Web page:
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The Impact of a Flipped Math Course on Peer Learners

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2017 ASEE Annual Conference & Exposition


Columbus, Ohio

Publication Date

June 24, 2017

Start Date

June 24, 2017

End Date

June 28, 2017

Conference Session

Mathematics Division Technical Session 1

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Paper Authors


Gianluca Guadagni University of Virginia

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PhD in Mathematics University of Virginia

Lecturer, Applied Mathematics, Department of Engineering and Society, School of Engineering and Applied Sciences, University of Virginia.

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Bernard Fulgham University of Virginia

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Bernard Fulgham received his PhD in Mathematics in 2002, writing his thesis in the field of non-associative algebras with advisor Kevin McCrimmon. He began teaching Applied Mathematics at the University of Virginia in August 2004 and became a full-time Lecturer in 2006.

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We report some foreseen and unforeseen consequences that occurred since we started to “hybrid flip” our differential equations class for the School of Engineering. The “hybrid flipping” approach has the following structure: Class begins with a mini-lecture (10-20 minutes), then students tackle a worksheet in groups of 3 or 4 while the instructor and 2 or 3 peer learners [undergraduate teaching assistants, UTAs] roam the classroom, answering student questions. Our approach is inspired by a vast research on student-centered activities [3]. After six semesters, we have collected preliminary data that support the efficacy of the pedagogical method with respect to the standard all-lecturing approach used before 2013. In terms of students’ evaluations, we received comments ranging from the ecstatic joy to the deepest dis- approval. Indeed, there is a range of students who have clear expectations about a course in mathematics and are disappointed at our changes. In our paper we discuss improvements on the method and relationship with current research literature. The second part of the our project is an analysis of the impact of student-centered in-class activities on the peer learners [UTAs]. Our main idea was to employ undergraduate students to help us dealing with the many groups who need assistance during class time. While that was exactly what they did, they also become the bridge connecting instructor to student. 1) We knew that the helpers would provide more hands on deck, but we also discovered a fortuitous consequence: many students were more comfortable asking the undergraduates (rather than instructors) for help. Observing class activity, we noticed that students, who are often afraid of math teachers, were more likely to talk at first to one of their peers. Indeed, UTAs’ explanations were often more helpful than ours because, having taken the class so recently, they had perspectives on the material very similar to students. 2) This new form of engagement with students in the “hybrid-flipped” class had a significant impact on many of our undergraduate assistants, contributing to a) their engagement with mathematics even after they had completed their math courses; b) improving comfort and confidence in public speaking in general; c) collecting their thoughts and expressing them in a concise and clear manner; d) improving their ability to explain mathematical concepts; e) realizing different kind of understanding required to teach a subject than to be a student in a class. In the paper we will discuss and report in what measure the in-class experience has effected our UTAs’ personal growth, and how this experience has contributed to their approach towards careers in STEM. In particular, we will address the issue of how UTA experience can impact minorities and female students in our Engineering School. We will compare our results with the growing literature on peer learners, e.g. [1],[2],[4].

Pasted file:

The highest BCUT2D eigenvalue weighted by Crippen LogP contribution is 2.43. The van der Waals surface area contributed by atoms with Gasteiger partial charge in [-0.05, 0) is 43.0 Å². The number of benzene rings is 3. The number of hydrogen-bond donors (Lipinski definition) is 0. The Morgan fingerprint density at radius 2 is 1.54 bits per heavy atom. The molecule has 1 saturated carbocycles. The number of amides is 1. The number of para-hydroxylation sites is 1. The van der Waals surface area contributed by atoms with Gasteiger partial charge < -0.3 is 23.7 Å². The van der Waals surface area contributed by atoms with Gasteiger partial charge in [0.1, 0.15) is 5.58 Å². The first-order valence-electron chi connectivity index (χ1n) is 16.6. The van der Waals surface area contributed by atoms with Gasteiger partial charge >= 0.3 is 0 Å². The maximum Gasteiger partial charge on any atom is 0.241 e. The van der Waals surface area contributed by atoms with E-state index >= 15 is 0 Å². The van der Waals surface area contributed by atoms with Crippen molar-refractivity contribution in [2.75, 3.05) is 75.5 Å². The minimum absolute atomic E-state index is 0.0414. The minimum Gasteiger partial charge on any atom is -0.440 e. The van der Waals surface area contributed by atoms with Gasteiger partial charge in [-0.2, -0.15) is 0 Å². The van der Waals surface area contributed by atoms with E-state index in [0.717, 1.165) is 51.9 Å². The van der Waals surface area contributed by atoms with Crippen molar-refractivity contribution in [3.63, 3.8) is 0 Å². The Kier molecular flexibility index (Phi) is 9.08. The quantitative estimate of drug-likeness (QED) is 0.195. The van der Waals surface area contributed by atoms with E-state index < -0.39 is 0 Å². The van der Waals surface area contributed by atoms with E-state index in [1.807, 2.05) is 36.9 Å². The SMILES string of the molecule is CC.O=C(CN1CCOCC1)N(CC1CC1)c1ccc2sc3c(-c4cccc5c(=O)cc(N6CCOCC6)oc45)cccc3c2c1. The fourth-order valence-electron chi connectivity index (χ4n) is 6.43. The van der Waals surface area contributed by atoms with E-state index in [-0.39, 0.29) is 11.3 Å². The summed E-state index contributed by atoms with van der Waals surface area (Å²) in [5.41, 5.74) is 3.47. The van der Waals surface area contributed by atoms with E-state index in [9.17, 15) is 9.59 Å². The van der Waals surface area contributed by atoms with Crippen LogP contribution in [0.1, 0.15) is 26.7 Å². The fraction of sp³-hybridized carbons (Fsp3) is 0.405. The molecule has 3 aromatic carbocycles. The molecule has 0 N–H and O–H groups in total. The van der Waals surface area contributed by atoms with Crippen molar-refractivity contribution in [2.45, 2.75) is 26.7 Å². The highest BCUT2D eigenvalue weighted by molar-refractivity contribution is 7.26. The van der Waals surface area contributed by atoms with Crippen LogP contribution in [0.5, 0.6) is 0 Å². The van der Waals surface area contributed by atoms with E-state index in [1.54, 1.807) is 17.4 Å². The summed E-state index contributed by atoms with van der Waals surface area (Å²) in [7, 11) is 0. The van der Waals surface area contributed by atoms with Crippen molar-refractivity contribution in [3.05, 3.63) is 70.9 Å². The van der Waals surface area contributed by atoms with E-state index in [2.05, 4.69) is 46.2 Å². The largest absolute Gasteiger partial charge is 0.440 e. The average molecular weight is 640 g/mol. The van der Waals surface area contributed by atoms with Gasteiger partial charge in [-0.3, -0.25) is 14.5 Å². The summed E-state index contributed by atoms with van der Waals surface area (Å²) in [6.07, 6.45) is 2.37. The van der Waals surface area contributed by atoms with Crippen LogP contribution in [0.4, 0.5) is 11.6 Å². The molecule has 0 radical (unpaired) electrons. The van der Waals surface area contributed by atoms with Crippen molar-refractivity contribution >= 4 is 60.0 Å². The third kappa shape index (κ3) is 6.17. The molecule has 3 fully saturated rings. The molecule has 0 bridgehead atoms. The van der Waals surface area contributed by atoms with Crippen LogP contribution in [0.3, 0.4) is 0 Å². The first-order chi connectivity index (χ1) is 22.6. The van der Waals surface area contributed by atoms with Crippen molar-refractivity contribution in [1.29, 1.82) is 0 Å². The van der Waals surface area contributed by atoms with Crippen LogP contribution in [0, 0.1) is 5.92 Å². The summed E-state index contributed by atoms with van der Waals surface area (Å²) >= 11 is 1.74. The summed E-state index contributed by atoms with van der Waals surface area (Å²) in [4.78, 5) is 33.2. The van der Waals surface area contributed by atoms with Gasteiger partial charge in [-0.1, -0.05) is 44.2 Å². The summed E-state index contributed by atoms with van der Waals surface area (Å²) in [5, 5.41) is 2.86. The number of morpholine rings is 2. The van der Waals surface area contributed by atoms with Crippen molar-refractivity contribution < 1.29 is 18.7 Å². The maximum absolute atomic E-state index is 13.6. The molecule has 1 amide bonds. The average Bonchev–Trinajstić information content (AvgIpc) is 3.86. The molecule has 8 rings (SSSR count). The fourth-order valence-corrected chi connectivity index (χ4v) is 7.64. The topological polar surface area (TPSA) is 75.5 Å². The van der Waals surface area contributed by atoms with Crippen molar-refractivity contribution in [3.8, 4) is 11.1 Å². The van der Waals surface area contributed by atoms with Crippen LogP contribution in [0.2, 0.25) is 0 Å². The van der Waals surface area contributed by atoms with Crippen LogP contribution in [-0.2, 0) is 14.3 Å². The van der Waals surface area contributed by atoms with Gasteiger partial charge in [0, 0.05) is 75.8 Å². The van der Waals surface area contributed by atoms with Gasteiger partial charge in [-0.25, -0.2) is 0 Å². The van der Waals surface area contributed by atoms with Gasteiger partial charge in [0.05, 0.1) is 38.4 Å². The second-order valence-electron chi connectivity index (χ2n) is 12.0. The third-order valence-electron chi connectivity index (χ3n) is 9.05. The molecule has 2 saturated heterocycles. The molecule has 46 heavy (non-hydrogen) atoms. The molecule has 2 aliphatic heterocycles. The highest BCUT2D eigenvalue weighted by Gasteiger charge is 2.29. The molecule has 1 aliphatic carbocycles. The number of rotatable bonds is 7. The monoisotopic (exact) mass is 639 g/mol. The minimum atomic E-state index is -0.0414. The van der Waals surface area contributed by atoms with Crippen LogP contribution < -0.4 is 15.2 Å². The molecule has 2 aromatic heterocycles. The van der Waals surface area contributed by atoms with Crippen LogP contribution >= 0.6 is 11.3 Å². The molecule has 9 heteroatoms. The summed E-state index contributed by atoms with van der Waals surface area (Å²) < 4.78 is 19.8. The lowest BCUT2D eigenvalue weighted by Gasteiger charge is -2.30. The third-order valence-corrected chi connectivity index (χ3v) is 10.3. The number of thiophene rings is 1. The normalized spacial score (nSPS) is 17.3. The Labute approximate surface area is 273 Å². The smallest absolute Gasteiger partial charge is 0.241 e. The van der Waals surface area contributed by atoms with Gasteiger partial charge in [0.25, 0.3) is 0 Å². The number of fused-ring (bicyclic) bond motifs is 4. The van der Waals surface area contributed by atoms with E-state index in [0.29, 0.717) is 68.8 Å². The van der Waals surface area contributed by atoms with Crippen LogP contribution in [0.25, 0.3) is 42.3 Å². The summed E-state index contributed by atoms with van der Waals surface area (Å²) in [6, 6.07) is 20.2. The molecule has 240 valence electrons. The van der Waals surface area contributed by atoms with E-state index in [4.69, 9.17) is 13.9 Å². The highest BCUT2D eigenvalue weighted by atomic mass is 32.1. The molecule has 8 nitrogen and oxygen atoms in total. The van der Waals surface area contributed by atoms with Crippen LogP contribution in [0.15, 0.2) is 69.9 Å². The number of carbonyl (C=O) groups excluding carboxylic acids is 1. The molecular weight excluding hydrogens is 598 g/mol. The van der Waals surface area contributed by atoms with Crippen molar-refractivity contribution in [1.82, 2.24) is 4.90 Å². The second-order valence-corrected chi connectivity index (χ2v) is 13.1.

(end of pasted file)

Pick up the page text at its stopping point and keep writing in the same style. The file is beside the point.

Guadagni, G., & Fulgham, B. (2017, June), The Impact of a Flipped Math Course on Peer Learners Paper presented at 2017 ASEE Annual Conference & Exposition, Columbus, Ohio. 10.18260/1-2--28973

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